The Jesus Nut and Other Military Tech Wonders

Hardware is magic in this tour of weird war engineering

The Jesus Nut and Other Military Tech Wonders The Jesus Nut and Other Military Tech Wonders

Uncategorized November 21, 2013 0

the Jesus nut. Via wikipedia The Jesus Nut and Other Military Tech Wonders Hardware is magic in this tour of weird war engineering  In... The Jesus Nut and Other Military Tech Wonders
the Jesus nut. Via wikipedia

The Jesus Nut and Other Military Tech Wonders

Hardware is magic in this tour of weird war engineering 

In all my research for War is Boring, I’ve come across countless little gold nuggets of information too small to merit a full article but too shiny not to write about somewhere. Here are four of the best.

The Jesus nut

A helicopter's main rotor hub must sometimes be removed for maintenance and repair. This hub is held to the rotor shaft—and thus the rest of the aircraft—by a large, threaded, retained fastener. A nut, in other words.

This fastener must be securely locked down or else the vibrations from the helicopter's rotor blades can loosen its hold and potentially allow the fastener to work off. This would allow the main rotor to come free of the aircraft. If this were to happen in flight there would be, um, dramatic consequences.

American helicopter pilots and mechanics very early on dubbed this fastener the “Jesus nut" because He was likely to be make an appearance in the aftermath of the nut coming off.

Grumman F9F-3 Panther with Emerson Aero X-17A roll traverse turret. Navy photo

Blow your nose

In 1950 the U.S. Navy tried mounting a nose turret on a jet fighter. The Emerson Company's engineers managed to fit four 50-caliber machine guns, a fire-control radar and the turret mechanisms into a slim housing that nearly perfectly replaced a Grumman F9F-3 Panther's original nose. Additional support gear for the turret consumed almost all the plane's remaining free space.

As the Panther pilot closed in to attack an enemy bomber, the entire nose of his fighter would rotate and the four machine guns traverse, or rotate, out of their slots. Using a large, somewhat complicated gunsight, the pilot would lock the turret guns onto the bomber above or below him and pour on the lead, the Panther's fire-control radar aiming the weapons.

The jet nose turret actually performed satisfactorily, but the size and weight of all the stuff needed to make it work, plus the usual avionics development balkiness, killed off the idea before it could really be explored. Curiously, though the turret might have proven useful in the sort of close air support widely employed during the Korean War, there is no evidence the concept was ever pursued further.

The City Beneath The Sea, menaced and saved. 20th Century Fox captures

City beneath the asteroid

In 1967, at the peak of the space program, an advanced seminar in astronautical engineering at MIT was presented with the challenge of defending against the asteroid Icarus, predicted to fly past Earth without incident in 1970. If Icarus were on a collision course, what could the U.S. do to defend Earth with the tools at its disposal?

The resulting study produced the design for the largest, longest-range nuclear missile ever: a Saturn V moon rocket loaded with a 100-megaton hydrogen bomb in place of the Apollo spacecraft. Six of these monsters would be launched from Cape Canaveral in rapid succession towards an eventual detonation near the oncoming space mountain.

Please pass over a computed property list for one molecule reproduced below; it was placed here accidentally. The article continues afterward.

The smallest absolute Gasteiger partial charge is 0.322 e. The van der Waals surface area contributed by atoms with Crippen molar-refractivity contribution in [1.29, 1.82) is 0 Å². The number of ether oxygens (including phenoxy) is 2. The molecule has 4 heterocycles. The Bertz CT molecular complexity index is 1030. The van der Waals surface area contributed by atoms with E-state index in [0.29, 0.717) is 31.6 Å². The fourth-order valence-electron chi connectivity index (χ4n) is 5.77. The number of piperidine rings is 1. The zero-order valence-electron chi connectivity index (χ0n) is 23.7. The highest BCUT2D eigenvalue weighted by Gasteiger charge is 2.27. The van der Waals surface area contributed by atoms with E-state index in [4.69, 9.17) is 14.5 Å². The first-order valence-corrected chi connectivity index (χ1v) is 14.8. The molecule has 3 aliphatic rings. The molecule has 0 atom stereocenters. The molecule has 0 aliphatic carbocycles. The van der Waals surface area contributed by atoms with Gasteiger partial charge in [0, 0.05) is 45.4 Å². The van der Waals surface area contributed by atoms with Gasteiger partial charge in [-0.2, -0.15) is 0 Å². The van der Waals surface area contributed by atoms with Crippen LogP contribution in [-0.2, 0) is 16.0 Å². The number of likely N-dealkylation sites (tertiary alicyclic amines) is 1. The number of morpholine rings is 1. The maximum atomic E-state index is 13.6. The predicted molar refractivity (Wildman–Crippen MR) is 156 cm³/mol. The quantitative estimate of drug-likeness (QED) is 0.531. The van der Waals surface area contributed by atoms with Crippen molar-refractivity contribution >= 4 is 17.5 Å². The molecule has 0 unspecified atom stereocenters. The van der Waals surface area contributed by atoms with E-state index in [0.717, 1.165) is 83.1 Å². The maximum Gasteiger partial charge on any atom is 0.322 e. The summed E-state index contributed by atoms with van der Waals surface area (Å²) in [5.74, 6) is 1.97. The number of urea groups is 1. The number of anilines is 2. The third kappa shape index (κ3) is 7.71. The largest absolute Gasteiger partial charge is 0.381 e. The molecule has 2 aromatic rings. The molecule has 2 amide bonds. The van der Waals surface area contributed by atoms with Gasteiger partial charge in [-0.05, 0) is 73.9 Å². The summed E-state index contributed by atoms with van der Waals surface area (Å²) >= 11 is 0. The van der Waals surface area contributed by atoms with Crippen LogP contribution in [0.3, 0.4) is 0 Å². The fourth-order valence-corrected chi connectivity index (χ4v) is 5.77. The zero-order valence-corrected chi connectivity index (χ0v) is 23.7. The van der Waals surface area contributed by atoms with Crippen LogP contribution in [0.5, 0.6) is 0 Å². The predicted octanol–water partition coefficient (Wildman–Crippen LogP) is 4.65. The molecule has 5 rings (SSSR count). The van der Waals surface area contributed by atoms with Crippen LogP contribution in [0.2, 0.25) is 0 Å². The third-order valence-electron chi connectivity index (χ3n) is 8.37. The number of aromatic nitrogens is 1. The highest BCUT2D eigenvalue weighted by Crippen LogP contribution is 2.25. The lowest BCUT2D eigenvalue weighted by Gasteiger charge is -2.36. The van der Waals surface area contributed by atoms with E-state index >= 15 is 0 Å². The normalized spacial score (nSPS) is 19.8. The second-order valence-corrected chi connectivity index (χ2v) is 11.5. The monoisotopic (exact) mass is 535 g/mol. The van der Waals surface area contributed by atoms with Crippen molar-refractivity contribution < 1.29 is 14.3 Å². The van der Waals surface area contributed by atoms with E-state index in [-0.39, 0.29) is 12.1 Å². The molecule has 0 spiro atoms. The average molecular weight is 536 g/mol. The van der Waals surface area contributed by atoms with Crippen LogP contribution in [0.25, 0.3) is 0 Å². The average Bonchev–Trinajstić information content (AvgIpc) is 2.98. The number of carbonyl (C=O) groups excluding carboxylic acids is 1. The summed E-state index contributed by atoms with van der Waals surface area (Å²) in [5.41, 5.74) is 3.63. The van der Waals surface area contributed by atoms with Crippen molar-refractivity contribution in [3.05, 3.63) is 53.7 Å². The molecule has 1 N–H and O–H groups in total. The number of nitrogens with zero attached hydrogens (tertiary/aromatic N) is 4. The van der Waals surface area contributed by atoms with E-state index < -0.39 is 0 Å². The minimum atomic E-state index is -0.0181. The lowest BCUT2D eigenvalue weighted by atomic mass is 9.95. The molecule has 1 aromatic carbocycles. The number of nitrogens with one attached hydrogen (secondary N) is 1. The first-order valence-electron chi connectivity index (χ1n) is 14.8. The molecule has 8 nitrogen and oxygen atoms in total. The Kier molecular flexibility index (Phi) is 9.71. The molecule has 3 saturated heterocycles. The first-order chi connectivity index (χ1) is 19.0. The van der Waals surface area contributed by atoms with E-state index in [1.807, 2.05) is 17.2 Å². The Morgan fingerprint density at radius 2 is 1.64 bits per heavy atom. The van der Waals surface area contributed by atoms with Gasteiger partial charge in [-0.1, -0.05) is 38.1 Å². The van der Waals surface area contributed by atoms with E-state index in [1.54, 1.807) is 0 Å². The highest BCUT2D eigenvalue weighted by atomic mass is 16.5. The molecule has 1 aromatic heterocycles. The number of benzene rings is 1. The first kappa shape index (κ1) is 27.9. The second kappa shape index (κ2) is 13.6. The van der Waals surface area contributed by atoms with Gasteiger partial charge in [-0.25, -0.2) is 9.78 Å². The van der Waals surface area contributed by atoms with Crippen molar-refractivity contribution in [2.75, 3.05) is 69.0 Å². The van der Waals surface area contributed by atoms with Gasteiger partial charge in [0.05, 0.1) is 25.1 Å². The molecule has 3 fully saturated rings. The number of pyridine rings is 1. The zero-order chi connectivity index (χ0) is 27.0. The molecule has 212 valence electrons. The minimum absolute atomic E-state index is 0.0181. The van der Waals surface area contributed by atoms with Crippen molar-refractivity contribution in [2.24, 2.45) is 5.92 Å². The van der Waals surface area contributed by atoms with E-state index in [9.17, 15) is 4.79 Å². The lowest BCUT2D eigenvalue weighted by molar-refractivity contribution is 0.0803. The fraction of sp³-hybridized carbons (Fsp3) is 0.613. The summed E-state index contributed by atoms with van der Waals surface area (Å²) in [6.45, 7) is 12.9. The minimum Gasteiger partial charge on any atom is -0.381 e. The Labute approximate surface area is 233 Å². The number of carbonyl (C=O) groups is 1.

If this plot sounds familiar, it's because Hollywood couldn't resist such a concept. It's widely believed that the first pop culture adoption of asteroid-blasting was the 1979 film Meteor! But Irwin Allen, the prolific creator of zany 1960's sci-fi TV, threw everything into his last ‘60s series concept—including Project Icarus. It's likely that his extraordinary research assistant, Elizabeth Emanuel, came across the MIT study and brought it to his attention.

Allen’s City Beneath the Sea was to be a new Star Trek-like TV show set within a giant underwater city of the future. Only the 1970 pilot was made, which itself was Allen's second try at the concept. Its pedestrian performances and wooden dialogue didn't warrant a pick-up by NBC, but its cool special effects and glamorous vision of undersea life delighted the younger crowd. Including me.

The doom Allen held over his city beneath the sea seemed over-the-top even for the Master of Disaster. The president's science adviser informs the hero admiral that an asteroid will slam into the Pacific in a few hours, right on top of the undersea town, dubbed, what else, “Pacifica.”

The undersea city guards the gold of Fort Knox (?) and presumably also the whole nation with its submerged nuclear missiles, which the daring hero successfully launches against the meteor. Boom! Pacifica is saved until next week. Alas, the show was not to be.

The “Hot Rod” High Speed Technology Demonstrator. Photos via jedsite.info

The Dukes of Knox

“Corporal? I am addressing a corporal, am I not?”

“Yes, sir.”

“Do you realize I clocked you and your tank here at a full 75.76 miles per hour?”

“Really? That’s great! Uh, sir.”

Because the “Hot Dog’s” speed run took place in 1979, it’s tempting to imagine such a conversation, but since the test took place on a gravel test track at Fort Knox, Kentucky, it’s unlikely that Sheriff Roscoe P. Coltrane’s real-life counterpart had this exchange with an Army corporal.

The highly-modified M-113 armored personnel carrier did share a key factor with The Dukes of Hazzard’s General Lee. Both vehicles were powered by the same engine, Chrysler’s legendary 440-cubic-inch carbureted V-8.

The High Speed Technology Demonstrator, a.k.a. “Hot Rod,” doubled down on the Dukes with twin 440s. Even now in its dotage, on display at Fort Knox, the sheer stoneball zaniness of the vehicle tastes like moonshine.

75 miles an hour. In a tank.

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